Bruce Kogut, the Felix Zandman Professor of International Management and co-director of the Reginald H. Jones Center, has worked with Udo Zander of the Stockholm School of Economics in Sweden on issues of how firms create new knowledge and how it gets embedded in their organizing principles. More recently Kogut and Anca Turcanu, a PhD student, have been studying knowledge creation and distribution in the software industry. Anne Cummings, an assistant professor of management at Wharton, has explored issues in employee creativity, a theme she revisited during a presentation at the April conference.

Unlike many studies of knowledge management which focus on the transfer of ideas within organizations, Winter’s recent work with Szulanski looks at companies that “grow by creating and operating highly similar outlets at a large number of localities.” Companies like McDonald’s, Home Depot or H&R Block, which replicate their business models over and over again in new regions and countries, have grown rapidly and been financially successful.

How do these companies decide what to copy so that a McDonald’s in Boston is as lucrative as one in, say, Beijing? Winter and Szulanski say that such companies treat knowledge transfer not as a one-time act but as a process in which ideas are constantly adapted and refined. In addition, companies that replicate their business models make learning an important part of their business, down to the smallest detail. Example: before Ray Kroc bought the fast-food chain from the McDonald brothers, the restaurants already had fast service, cleanliness and even the ubiquitous golden arches. Kroc, however, raised organizational learning to an art by setting up Hamburger U., and by making recipe instructions as precise as: “Cook the french fries until the oil temperature has climbed three degrees above the low temperature reached when the potatoes are put in the oil.” That is one of McDonald’s recipes for success.

Winter and Szulanski developed a concept they call “the template” to describe how such companies replicate their business models. A template is an existing outlet that offers some hints about what makes it successful. The researchers also developed the idea of an “arrow core,” which refers to the kernel of knowledge that lets a business make money through replication. Winter and Szulanski conclude that companies like McDonald’s and Home Depot, which have succeeded in replication, do so by developing a template, deciding which of its features to copy, refining core ideas about what makes the business succeed and also deciding when to change the template.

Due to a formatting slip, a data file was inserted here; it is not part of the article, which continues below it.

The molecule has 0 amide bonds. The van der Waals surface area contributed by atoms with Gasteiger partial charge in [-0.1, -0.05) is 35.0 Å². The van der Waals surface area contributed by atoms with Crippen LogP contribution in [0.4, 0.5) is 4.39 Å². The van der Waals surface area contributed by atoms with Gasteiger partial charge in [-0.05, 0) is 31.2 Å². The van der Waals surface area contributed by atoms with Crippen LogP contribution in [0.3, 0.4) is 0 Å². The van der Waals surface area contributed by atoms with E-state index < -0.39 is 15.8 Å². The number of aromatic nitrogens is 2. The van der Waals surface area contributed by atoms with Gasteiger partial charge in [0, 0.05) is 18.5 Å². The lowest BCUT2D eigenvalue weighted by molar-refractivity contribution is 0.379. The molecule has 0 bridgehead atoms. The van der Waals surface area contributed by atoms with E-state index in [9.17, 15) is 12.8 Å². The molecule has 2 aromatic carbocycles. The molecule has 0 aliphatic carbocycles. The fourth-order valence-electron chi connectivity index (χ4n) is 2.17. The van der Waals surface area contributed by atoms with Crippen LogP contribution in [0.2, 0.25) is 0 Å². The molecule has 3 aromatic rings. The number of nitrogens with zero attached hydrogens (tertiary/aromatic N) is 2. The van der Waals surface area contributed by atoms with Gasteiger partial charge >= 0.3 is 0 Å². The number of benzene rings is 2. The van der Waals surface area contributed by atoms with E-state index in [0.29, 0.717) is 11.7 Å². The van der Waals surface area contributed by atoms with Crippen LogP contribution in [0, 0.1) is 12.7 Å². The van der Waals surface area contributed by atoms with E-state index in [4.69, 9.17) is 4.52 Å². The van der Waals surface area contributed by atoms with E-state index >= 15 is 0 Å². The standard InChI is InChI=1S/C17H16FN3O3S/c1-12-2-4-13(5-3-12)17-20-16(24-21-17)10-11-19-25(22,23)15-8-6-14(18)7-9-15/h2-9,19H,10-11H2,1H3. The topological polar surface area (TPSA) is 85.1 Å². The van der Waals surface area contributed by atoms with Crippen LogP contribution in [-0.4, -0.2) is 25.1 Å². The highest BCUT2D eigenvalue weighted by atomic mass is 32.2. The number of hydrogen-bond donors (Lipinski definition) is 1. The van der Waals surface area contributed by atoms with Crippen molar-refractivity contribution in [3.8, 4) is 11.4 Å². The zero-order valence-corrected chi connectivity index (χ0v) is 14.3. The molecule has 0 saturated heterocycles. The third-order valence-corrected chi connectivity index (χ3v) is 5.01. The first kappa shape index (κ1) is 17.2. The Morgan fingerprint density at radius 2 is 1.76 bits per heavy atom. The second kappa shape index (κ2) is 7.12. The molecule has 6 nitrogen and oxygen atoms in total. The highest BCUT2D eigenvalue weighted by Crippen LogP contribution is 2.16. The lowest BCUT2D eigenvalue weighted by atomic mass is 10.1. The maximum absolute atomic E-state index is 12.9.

In addition to his work with Winter, Szulanski has studied the difficulties of knowledge transfer within organizations. As British Petroleum discovered with its oil drillers, people are often unwilling to accept ideas generated elsewhere. Another problem is that those who create successful ideas may be unwilling to share knowledge for fear of losing their competitive edge. This problem afflicts companies in all industries. General Motors had a tough time getting its managers to share manufacturing practices across divisions. IBM had problems transferring hardware design processes between its business units.

What can companies do to deal with such issues? Conventional wisdom suggests that difficulties in transferring knowledge – sometimes called “stickiness” – can be resolved by giving people incentives that motivate them to share ideas. That is not entirely true, argues Szulankski in a paper titled “Exploring Internal Stickiness: Impediments to the Transfer of Best Practice Within the Firm.”

Szulanski studied 122 best-practice transfers in eight companies and concluded: “contrary to conventional wisdom that blames primarily motivational factors… the major barriers to internal knowledge transfer [are] knowledge-related factors.” For example, the recipient’s ability to absorb forms an important barrier to learning, as do conflicts between teachers and learners.

Szulanski writes: “When best practice does not transfer, a gap develops between what an organization knows and what is actually put to use. The findings of the study suggest that it may be less because organizations do not want to learn what they know, but rather because they do not know how to.” This implies that if some drillers at British Petroleum refuse to accept the best practices generated at other oil wells, the reason lies not so much in lack of incentives but in lack of the ability to learn. The managerial response thus should aim at socialization and education, rather than tinkering with incentive schemes.

In their own studies of knowledge management, Kogut and Zander have argued that though knowledge in a firm resides in individuals, it also exists as part of the organization in the form of information (who knows what) and know-how (e.g., how to organize a research team). This implies that even though individuals may leave an organization, the company still has a body of knowledge, contained in its operating principles, which allows its work to continue with little disruption.